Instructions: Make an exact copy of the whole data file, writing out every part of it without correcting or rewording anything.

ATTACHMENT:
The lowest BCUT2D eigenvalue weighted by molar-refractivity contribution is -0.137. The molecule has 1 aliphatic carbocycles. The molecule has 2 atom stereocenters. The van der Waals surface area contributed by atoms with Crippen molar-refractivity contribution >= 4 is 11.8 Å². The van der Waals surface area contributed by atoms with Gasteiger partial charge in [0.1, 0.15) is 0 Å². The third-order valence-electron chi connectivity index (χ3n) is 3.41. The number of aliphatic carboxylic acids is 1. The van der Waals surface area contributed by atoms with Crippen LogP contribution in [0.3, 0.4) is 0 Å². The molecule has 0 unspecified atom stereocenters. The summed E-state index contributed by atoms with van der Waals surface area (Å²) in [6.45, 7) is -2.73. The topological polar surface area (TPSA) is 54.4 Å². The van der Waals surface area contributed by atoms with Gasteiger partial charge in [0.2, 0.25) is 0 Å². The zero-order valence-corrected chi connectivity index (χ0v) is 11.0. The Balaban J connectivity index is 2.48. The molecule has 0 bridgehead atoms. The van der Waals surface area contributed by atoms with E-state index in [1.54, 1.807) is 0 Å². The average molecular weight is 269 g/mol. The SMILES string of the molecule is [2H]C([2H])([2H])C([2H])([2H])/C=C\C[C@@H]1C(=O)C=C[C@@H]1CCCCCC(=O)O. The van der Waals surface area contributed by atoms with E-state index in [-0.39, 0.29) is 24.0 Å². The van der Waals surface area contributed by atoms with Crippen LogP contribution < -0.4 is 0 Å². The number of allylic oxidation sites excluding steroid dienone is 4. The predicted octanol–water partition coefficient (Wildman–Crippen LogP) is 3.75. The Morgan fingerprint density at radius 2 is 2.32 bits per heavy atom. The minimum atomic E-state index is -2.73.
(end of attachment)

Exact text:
The lowest BCUT2D eigenvalue weighted by molar-refractivity contribution is -0.137. The molecule has 1 aliphatic carbocycles. The molecule has 2 atom stereocenters. The van der Waals surface area contributed by atoms with Crippen molar-refractivity contribution >= 4 is 11.8 Å². The van der Waals surface area contributed by atoms with Gasteiger partial charge in [0.1, 0.15) is 0 Å². The third-order valence-electron chi connectivity index (χ3n) is 3.41. The number of aliphatic carboxylic acids is 1. The van der Waals surface area contributed by atoms with Crippen LogP contribution in [0.3, 0.4) is 0 Å². The molecule has 0 unspecified atom stereocenters. The summed E-state index contributed by atoms with van der Waals surface area (Å²) in [6.45, 7) is -2.73. The topological polar surface area (TPSA) is 54.4 Å². The van der Waals surface area contributed by atoms with Gasteiger partial charge in [0.2, 0.25) is 0 Å². The zero-order valence-corrected chi connectivity index (χ0v) is 11.0. The Balaban J connectivity index is 2.48. The molecule has 0 bridgehead atoms. The van der Waals surface area contributed by atoms with E-state index in [1.54, 1.807) is 0 Å². The average molecular weight is 269 g/mol. The SMILES string of the molecule is [2H]C([2H])([2H])C([2H])([2H])/C=C\C[C@@H]1C(=O)C=C[C@@H]1CCCCCC(=O)O. The van der Waals surface area contributed by atoms with E-state index in [-0.39, 0.29) is 24.0 Å². The van der Waals surface area contributed by atoms with Crippen LogP contribution < -0.4 is 0 Å². The number of allylic oxidation sites excluding steroid dienone is 4. The predicted octanol–water partition coefficient (Wildman–Crippen LogP) is 3.75. The Morgan fingerprint density at radius 2 is 2.32 bits per heavy atom. The minimum atomic E-state index is -2.73.